The suspension of DAAR Communications Plc by the National Broadcasting Commission (NBC) is the latest in the attempt to gag the press and subdue Nigerians from expressing their views on national issues. The NBC alleged that DAAR Communications, owners of Africa Independent Television (AIT) and its sister radio station, Raypower, committed broadcasting sacrilege. It said, in the last two years, it had summoned the management of the broadcast stations on several occasions following monitoring reports and complaints from concerned Nigerians.
According to the regulator, AIT and Raypower gave room for hate speech, divisive and inciting comments in discussion of national issues, in breach of the provisions of the NBC Act and Broadcast Code. Some of the alleged inciting statements especially on the programme called Kaakaki Social include: “Nigeria is cursed,” “We declare the independent state of Niger Delta,” “Nigeria irritates me,” “This country is gradually Islamising” and so on.
DAAR Communications had earlier called a press conference to alert the world to what it was facing. The founder and chairman emeritus of the company, Chief Raymond Dokpesi, alleged that the broadcast stations were being persecuted by the NBC on instructions from the Presidency. According to Dokpesi, the NBC had imposed several fines on AIT and Raypower for their political commentaries. This, he noted, was despite the fact that media organisations used editorials and commentaries to communicate their positions on issues of public interest.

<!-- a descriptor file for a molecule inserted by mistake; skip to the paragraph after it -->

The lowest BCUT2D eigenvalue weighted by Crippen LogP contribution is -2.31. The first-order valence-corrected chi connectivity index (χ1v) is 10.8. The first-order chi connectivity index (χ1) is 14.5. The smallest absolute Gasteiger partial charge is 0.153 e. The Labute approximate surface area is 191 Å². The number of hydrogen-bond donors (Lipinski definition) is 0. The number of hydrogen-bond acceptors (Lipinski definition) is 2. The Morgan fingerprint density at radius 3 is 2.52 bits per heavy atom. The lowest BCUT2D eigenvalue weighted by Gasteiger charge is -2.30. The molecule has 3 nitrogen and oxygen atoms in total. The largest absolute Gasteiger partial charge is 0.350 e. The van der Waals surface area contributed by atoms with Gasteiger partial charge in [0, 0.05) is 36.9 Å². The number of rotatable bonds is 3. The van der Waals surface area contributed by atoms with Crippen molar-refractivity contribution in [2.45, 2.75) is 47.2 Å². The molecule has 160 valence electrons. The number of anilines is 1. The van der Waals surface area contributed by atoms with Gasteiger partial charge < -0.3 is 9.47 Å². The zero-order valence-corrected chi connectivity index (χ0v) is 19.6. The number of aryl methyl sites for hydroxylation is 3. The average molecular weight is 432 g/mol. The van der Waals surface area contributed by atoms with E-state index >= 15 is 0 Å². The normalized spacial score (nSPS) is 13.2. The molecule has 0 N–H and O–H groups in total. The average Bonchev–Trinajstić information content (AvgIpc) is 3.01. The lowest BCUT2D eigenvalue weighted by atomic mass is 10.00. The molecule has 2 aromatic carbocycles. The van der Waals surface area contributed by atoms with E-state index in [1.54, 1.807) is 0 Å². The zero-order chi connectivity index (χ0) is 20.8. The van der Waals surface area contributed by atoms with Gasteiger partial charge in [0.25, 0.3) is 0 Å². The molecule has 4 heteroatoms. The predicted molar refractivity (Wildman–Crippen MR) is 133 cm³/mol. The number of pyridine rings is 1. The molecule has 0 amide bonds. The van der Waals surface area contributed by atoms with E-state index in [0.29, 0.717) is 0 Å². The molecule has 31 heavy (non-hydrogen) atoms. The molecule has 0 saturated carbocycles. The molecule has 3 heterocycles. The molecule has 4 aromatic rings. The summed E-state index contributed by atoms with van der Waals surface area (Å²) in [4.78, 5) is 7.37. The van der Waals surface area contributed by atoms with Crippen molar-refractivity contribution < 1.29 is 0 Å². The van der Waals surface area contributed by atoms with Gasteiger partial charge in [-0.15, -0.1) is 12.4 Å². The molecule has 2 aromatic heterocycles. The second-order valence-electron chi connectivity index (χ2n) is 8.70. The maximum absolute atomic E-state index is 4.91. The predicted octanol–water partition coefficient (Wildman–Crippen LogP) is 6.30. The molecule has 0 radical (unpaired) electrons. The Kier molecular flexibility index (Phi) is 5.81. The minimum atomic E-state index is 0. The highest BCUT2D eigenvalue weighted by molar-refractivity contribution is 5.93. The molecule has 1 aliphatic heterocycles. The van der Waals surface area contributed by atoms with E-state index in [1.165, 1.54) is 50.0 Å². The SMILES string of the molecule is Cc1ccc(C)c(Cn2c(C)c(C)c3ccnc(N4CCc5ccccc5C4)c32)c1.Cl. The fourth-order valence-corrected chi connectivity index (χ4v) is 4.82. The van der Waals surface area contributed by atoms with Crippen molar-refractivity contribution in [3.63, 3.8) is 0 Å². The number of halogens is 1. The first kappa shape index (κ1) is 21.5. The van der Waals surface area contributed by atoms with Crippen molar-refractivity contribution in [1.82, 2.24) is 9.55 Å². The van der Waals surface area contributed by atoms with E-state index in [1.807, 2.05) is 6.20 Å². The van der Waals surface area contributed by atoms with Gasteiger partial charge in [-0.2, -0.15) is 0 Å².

Before the hammer on DAAR Communications, the NBC had similarly shut down Joy FM in Jos and Ekiti Radio/TV stations for allegedly violating the broadcasting code.
This is nothing but a throwback to Decree 4 of 1984, which suppressed press freedom. Nduka Irabor and Tunde Thompson were the major victims of that obnoxious decree. For publishing a report, which the then military junta headed by Buhari considered embarrassing, the two journalists were clamped into detention for eight months.